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Some Texas Democrats back in Austin to work on new voting legislation reform, Rep. Cortez says

"I respect and stood with my Democratic colleagues in Washington DC. I stand by my convictions about full and open access to voting for all Texans," Cortez tweeted.

AUSTIN, Texas — Two Texas House Democrats who fled Austin to break quorum last week were back in Austin on Wednesday while more than 50 Texas Democrats are in the middle of their second week in Washington, D.C.

RELATED: 'We are on borrowed time' | House Democrats begin second week in D.C. after fleeing Texas to avoid passing new voting legislation

On Wednesday, a "small working group of Democrats" returned to work on "improving" House Bill 3, according to Rep. Philip Cortez.

“So, I'm here on good faith. So we can potentially work out some of the differences and some of the pressure points that we as House Democrats have regarding this bill," Cortez said. “We hope to have some good dialogue and maybe some fruits from our labor here because we’re going to have to address this bill sooner or later here.”

Last week, the group traveled to Washington, D.C. in order to prevent passing the GOP-backed state voting bill. While they've been there, six members have tested positive for COVID-19.

RELATED: 6th Texas House Democrat in Washington, D.C. tests positive for COVID-19

The Texas Democrats said they planned to stay away from the Lone Star State until Gov. Greg Abbott’s special session ends on Aug. 7.

"I respect and stood with my Democratic colleagues in Washington DC. I stand by my convictions about full and open access to voting for all Texans. I’m here to work on that immediately," Rep. Cortez tweeted.

Cortez said he was asked to return in order to establish open communication lines.

"I returned to Texas to try to engage in good faith dialogue about the aspects of the bill that I, and others, think are harmful," he tweeted.

House Democrats in D.C. said they're not aware of any realistic negotiations going on at this time. They said they're staying there and aren't concerned about the quorum being met.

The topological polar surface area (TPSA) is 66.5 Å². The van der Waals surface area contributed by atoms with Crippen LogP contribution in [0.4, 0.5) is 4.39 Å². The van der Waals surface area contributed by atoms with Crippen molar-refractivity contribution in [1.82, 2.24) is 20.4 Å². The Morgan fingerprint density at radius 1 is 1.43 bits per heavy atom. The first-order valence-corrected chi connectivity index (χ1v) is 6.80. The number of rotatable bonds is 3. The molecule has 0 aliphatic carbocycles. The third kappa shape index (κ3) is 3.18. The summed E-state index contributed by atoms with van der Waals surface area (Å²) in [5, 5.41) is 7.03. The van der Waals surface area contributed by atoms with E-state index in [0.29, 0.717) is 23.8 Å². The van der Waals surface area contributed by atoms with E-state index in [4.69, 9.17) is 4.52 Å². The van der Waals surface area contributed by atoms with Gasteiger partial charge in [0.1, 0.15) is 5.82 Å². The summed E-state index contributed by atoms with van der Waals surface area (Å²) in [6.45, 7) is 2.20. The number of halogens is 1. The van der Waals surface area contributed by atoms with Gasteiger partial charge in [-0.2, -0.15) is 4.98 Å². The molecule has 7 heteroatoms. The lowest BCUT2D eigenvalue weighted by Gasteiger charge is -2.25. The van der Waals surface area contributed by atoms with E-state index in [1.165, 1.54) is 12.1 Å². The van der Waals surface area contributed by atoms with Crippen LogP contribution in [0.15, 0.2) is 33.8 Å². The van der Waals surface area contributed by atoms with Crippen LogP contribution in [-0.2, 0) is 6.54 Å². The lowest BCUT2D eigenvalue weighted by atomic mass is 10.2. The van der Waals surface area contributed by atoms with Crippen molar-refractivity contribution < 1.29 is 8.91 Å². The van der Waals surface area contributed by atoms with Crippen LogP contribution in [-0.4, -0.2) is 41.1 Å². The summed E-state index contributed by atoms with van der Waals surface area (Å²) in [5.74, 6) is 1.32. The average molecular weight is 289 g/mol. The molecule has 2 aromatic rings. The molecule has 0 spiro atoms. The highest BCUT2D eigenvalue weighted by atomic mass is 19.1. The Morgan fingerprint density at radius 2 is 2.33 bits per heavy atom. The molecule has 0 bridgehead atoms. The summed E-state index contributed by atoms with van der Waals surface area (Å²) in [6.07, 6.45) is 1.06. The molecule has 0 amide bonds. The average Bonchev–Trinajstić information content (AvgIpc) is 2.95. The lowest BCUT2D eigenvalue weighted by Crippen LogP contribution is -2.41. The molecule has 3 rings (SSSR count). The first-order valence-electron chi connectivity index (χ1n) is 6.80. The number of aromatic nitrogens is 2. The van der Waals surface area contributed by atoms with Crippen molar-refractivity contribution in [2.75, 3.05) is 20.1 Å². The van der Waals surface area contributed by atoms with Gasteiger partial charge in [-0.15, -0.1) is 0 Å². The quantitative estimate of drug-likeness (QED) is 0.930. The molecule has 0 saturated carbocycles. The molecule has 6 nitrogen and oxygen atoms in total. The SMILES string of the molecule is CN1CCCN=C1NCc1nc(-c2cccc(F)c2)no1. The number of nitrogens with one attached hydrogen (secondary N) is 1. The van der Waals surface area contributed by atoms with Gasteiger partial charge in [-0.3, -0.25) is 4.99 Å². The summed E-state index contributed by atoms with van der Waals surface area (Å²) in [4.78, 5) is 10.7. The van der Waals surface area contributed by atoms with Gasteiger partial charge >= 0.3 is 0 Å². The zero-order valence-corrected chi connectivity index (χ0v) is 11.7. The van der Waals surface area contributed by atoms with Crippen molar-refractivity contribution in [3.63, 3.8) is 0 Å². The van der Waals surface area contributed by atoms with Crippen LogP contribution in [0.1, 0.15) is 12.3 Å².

“It takes 51 to deny quorum in Texas House. Two-thirds of the body must be present to have a quorum. A body is 150 members,” Rep. Chris Turner said.

Rep. Harold Dutton returned to Houston from D.C. last week to check on his sister, who's undergoing chemotherapy. He said after the six members tested positive for COVID-19 in D.C., he couldn't go back.

“I can't go back around them because If I do that, I don’t know if I can go back around my sister," Dutton said.

Dutton said that since he's in Texas, he might as well do some work.

“See if I can lean on the people here to have a bigger ear,” Dutton said.

Both Dutton and Cortez said they haven't experienced any of the threats made to Democrats when they left the state last week.

“All the discussions of arrest ... we wanted to put all that aside. Some of the heated rhetoric and try to just focus on getting this bill in a better place," Dutton said.

Dutton also said he hasn't heard of anyone else coming back to Texas. He said the group is holding strong in D.C.

"Keep up the fight. Let's win," Dutton said.

Both representatives said they'll start meetings about the voting bill on Thursday. In D.C., the group of House Democrats said they had several discussions with Congressional lawmakers on Wednesday and hope to continue those meetings for the rest of the week.

Rep. Gina Hinojosa said Cortez is not negotiating on behalf of the Democratic delegation in D.C.

"To be clear, he is not negotiating on our behalf. He made the decision to rejoin Republicans without speaking to the Dem delegation," Hinojosa tweeted on Wednesday afternoon.